The following is an extract from Rose McGowan’s memoir Brave.
The cult was a highly sexualised environment, run by men, to benefit men. My father loved it, I could tell. I remember standing in a corner, watching my father preach, as he sat on a thronelike rattan chair. Women—girls—were on their knees staring up at him with dreamy expressions. Women literally worshipped at his feet. I remember looking at the women on their knees. Then my father on his throne. I’ll never be like those women, I thought. Never. It grossed me out. Looking back, it was the time of my father’s life when he was at his most radiant. Abuse of power was inevitable, and he certainly abused his position.
One day my father said to my very young mother: “Saffron [my mother’s name in the cult], I want to be married to this other woman as well.” Well, hell. That must have sucked. There have been lots of times I have wanted to go back in time and kick my father’s ass, this being one of them. My poor mother’s own mom, Sharon, had just died tragically. My mother’s dad was gone, too. She was alone in a cult in another country with a bunch of kids she was told to have and now this? It must have been crushing. She had no choice, and he took another wife. That’s how my four youngest siblings—two full and two half—are so close in age.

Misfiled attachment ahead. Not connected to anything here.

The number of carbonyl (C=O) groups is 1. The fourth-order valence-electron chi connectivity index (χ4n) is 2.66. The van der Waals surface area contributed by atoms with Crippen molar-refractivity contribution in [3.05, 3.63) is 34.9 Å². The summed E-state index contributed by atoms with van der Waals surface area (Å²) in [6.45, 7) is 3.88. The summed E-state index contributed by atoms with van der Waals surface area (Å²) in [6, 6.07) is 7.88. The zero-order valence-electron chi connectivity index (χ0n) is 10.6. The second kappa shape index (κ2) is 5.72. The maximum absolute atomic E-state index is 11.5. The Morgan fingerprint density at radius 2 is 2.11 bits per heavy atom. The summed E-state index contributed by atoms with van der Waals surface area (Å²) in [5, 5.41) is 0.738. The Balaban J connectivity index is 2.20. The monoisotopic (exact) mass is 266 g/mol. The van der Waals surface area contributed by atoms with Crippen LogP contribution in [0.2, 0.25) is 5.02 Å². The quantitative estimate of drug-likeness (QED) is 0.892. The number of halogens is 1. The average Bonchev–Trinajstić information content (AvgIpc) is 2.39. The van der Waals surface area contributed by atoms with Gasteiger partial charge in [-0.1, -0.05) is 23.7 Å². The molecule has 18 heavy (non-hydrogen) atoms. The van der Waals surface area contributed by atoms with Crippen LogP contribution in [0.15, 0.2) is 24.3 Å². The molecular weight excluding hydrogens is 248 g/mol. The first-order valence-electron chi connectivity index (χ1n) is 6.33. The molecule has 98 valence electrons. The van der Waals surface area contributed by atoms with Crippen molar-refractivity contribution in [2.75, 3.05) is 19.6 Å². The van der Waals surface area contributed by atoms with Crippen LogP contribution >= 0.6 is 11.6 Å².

If the world were 100 women, this is what they’d look like. Post continues.
Children of God next started advocating child-adult sex as a way to “live the law of love,” which is just beyond disgusting and criminal. I saw an eleven-year-old girl being forced to sit next to a naked man, with his floppy dick on his leg. They made her sit between his legs so he could “massage” her back. I saw her tears. Even then I knew none of it was “normal,” whatever normal was. I don’t think there really is such a thing as “normal,” but I knew that this was something deeply wrong, something to be avoided at all costs.
I feel bad for that small child I was, who from age three or four already knew so much about surviving. I didn’t know what it was like to feel safe. In its place, there was stress and, underneath it all, a deep undercurrent of fear running through the commune. From a very early age, I realised kids were very far down the list on things to care about, which is lame when you’re the child on the bottom of that long list.